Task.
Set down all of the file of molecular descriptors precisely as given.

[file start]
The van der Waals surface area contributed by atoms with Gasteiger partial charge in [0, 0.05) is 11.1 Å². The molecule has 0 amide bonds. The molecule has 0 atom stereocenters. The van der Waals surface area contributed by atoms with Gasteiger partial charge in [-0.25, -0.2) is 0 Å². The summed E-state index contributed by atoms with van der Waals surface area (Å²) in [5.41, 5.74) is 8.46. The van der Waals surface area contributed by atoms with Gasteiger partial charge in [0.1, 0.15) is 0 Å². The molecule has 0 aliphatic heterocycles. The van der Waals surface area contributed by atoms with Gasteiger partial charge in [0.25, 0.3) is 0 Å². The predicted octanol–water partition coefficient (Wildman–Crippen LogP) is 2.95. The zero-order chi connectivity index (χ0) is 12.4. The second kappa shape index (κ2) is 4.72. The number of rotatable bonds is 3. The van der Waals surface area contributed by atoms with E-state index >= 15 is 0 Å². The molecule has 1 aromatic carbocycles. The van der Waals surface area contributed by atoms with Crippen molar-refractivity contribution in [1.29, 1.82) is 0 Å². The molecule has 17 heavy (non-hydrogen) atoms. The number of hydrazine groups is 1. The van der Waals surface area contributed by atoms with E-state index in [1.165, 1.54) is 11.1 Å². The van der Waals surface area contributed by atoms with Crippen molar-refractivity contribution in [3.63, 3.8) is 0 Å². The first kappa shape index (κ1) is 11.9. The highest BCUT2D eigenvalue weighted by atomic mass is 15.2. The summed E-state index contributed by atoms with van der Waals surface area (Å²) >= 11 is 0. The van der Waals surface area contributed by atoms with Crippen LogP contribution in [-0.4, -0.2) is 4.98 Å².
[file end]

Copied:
The van der Waals surface area contributed by atoms with Gasteiger partial charge in [0, 0.05) is 11.1 Å². The molecule has 0 amide bonds. The molecule has 0 atom stereocenters. The van der Waals surface area contributed by atoms with Gasteiger partial charge in [-0.25, -0.2) is 0 Å². The summed E-state index contributed by atoms with van der Waals surface area (Å²) in [5.41, 5.74) is 8.46. The van der Waals surface area contributed by atoms with Gasteiger partial charge in [0.1, 0.15) is 0 Å². The molecule has 0 aliphatic heterocycles. The van der Waals surface area contributed by atoms with Gasteiger partial charge in [0.25, 0.3) is 0 Å². The predicted octanol–water partition coefficient (Wildman–Crippen LogP) is 2.95. The zero-order chi connectivity index (χ0) is 12.4. The second kappa shape index (κ2) is 4.72. The number of rotatable bonds is 3. The van der Waals surface area contributed by atoms with E-state index >= 15 is 0 Å². The molecule has 1 aromatic carbocycles. The van der Waals surface area contributed by atoms with Crippen molar-refractivity contribution in [1.29, 1.82) is 0 Å². The molecule has 17 heavy (non-hydrogen) atoms. The number of hydrazine groups is 1. The van der Waals surface area contributed by atoms with E-state index in [1.165, 1.54) is 11.1 Å². The van der Waals surface area contributed by atoms with Crippen molar-refractivity contribution in [3.63, 3.8) is 0 Å². The first kappa shape index (κ1) is 11.9. The highest BCUT2D eigenvalue weighted by atomic mass is 15.2. The summed E-state index contributed by atoms with van der Waals surface area (Å²) >= 11 is 0. The van der Waals surface area contributed by atoms with Crippen LogP contribution in [-0.4, -0.2) is 4.98 Å².